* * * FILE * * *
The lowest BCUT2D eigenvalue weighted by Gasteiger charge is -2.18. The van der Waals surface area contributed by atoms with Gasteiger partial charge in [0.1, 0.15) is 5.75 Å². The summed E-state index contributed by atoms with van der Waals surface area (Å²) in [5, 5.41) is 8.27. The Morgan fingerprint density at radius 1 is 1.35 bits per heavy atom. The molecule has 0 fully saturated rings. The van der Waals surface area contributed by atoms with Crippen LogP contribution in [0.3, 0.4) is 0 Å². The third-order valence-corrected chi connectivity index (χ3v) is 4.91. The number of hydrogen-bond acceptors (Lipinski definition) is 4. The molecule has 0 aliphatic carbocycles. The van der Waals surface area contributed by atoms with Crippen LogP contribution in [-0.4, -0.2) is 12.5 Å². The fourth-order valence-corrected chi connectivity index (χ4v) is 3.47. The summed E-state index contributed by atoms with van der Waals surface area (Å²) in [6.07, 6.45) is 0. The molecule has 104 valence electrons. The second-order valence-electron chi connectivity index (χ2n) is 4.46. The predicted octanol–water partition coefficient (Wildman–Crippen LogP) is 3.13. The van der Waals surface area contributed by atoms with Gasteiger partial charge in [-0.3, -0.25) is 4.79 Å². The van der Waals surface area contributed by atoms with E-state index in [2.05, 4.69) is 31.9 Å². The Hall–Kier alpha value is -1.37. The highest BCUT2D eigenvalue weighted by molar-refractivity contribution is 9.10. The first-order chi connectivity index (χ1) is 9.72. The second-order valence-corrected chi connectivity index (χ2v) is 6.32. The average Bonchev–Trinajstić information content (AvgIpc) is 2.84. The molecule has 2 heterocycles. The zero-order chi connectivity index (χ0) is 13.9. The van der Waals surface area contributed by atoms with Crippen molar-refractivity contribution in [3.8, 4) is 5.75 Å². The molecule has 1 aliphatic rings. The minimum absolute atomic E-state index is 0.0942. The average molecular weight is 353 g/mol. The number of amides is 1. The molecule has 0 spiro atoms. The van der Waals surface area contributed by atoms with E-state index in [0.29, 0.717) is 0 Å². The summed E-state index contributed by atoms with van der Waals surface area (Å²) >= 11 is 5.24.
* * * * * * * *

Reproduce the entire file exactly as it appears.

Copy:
The lowest BCUT2D eigenvalue weighted by Gasteiger charge is -2.18. The van der Waals surface area contributed by atoms with Gasteiger partial charge in [0.1, 0.15) is 5.75 Å². The summed E-state index contributed by atoms with van der Waals surface area (Å²) in [5, 5.41) is 8.27. The Morgan fingerprint density at radius 1 is 1.35 bits per heavy atom. The molecule has 0 fully saturated rings. The van der Waals surface area contributed by atoms with Crippen LogP contribution in [0.3, 0.4) is 0 Å². The third-order valence-corrected chi connectivity index (χ3v) is 4.91. The number of hydrogen-bond acceptors (Lipinski definition) is 4. The molecule has 0 aliphatic carbocycles. The van der Waals surface area contributed by atoms with Crippen LogP contribution in [-0.4, -0.2) is 12.5 Å². The fourth-order valence-corrected chi connectivity index (χ4v) is 3.47. The summed E-state index contributed by atoms with van der Waals surface area (Å²) in [6.07, 6.45) is 0. The molecule has 104 valence electrons. The second-order valence-electron chi connectivity index (χ2n) is 4.46. The predicted octanol–water partition coefficient (Wildman–Crippen LogP) is 3.13. The van der Waals surface area contributed by atoms with Gasteiger partial charge in [-0.3, -0.25) is 4.79 Å². The van der Waals surface area contributed by atoms with E-state index in [2.05, 4.69) is 31.9 Å². The Hall–Kier alpha value is -1.37. The highest BCUT2D eigenvalue weighted by molar-refractivity contribution is 9.10. The first-order chi connectivity index (χ1) is 9.72. The second-order valence-corrected chi connectivity index (χ2v) is 6.32. The average Bonchev–Trinajstić information content (AvgIpc) is 2.84. The molecule has 2 heterocycles. The zero-order chi connectivity index (χ0) is 13.9. The van der Waals surface area contributed by atoms with Crippen molar-refractivity contribution in [3.8, 4) is 5.75 Å². The molecule has 1 aliphatic rings. The minimum absolute atomic E-state index is 0.0942. The average molecular weight is 353 g/mol. The number of amides is 1. The molecule has 0 spiro atoms. The van der Waals surface area contributed by atoms with E-state index in [0.29, 0.717) is 0 Å². The summed E-state index contributed by atoms with van der Waals surface area (Å²) >= 11 is 5.24.